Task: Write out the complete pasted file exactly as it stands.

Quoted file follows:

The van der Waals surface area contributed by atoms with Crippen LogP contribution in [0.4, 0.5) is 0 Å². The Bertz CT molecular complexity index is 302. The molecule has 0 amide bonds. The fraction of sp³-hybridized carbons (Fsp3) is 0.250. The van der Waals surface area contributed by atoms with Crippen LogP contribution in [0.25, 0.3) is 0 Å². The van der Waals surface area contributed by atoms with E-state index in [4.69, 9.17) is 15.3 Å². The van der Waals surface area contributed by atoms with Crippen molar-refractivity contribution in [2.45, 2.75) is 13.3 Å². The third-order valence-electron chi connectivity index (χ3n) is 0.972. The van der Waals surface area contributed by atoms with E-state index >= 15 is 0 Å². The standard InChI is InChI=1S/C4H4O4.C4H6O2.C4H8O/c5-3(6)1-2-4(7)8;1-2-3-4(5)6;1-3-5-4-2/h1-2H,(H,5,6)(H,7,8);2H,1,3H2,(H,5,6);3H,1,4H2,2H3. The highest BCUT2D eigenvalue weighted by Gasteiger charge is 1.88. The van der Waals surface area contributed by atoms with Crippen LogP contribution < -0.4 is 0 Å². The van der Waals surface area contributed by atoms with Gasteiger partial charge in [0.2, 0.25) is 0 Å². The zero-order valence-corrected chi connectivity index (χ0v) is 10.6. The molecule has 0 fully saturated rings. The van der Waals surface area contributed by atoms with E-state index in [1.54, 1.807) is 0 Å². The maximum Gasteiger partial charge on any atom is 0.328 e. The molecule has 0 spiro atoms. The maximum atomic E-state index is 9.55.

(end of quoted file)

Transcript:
The van der Waals surface area contributed by atoms with Crippen LogP contribution in [0.4, 0.5) is 0 Å². The Bertz CT molecular complexity index is 302. The molecule has 0 amide bonds. The fraction of sp³-hybridized carbons (Fsp3) is 0.250. The van der Waals surface area contributed by atoms with Crippen LogP contribution in [0.25, 0.3) is 0 Å². The van der Waals surface area contributed by atoms with E-state index in [4.69, 9.17) is 15.3 Å². The van der Waals surface area contributed by atoms with Crippen molar-refractivity contribution in [2.45, 2.75) is 13.3 Å². The third-order valence-electron chi connectivity index (χ3n) is 0.972. The van der Waals surface area contributed by atoms with E-state index >= 15 is 0 Å². The standard InChI is InChI=1S/C4H4O4.C4H6O2.C4H8O/c5-3(6)1-2-4(7)8;1-2-3-4(5)6;1-3-5-4-2/h1-2H,(H,5,6)(H,7,8);2H,1,3H2,(H,5,6);3H,1,4H2,2H3. The highest BCUT2D eigenvalue weighted by Gasteiger charge is 1.88. The van der Waals surface area contributed by atoms with Crippen LogP contribution < -0.4 is 0 Å². The van der Waals surface area contributed by atoms with Gasteiger partial charge in [0.2, 0.25) is 0 Å². The zero-order valence-corrected chi connectivity index (χ0v) is 10.6. The molecule has 0 fully saturated rings. The van der Waals surface area contributed by atoms with E-state index in [1.54, 1.807) is 0 Å². The maximum Gasteiger partial charge on any atom is 0.328 e. The molecule has 0 spiro atoms. The maximum atomic E-state index is 9.55.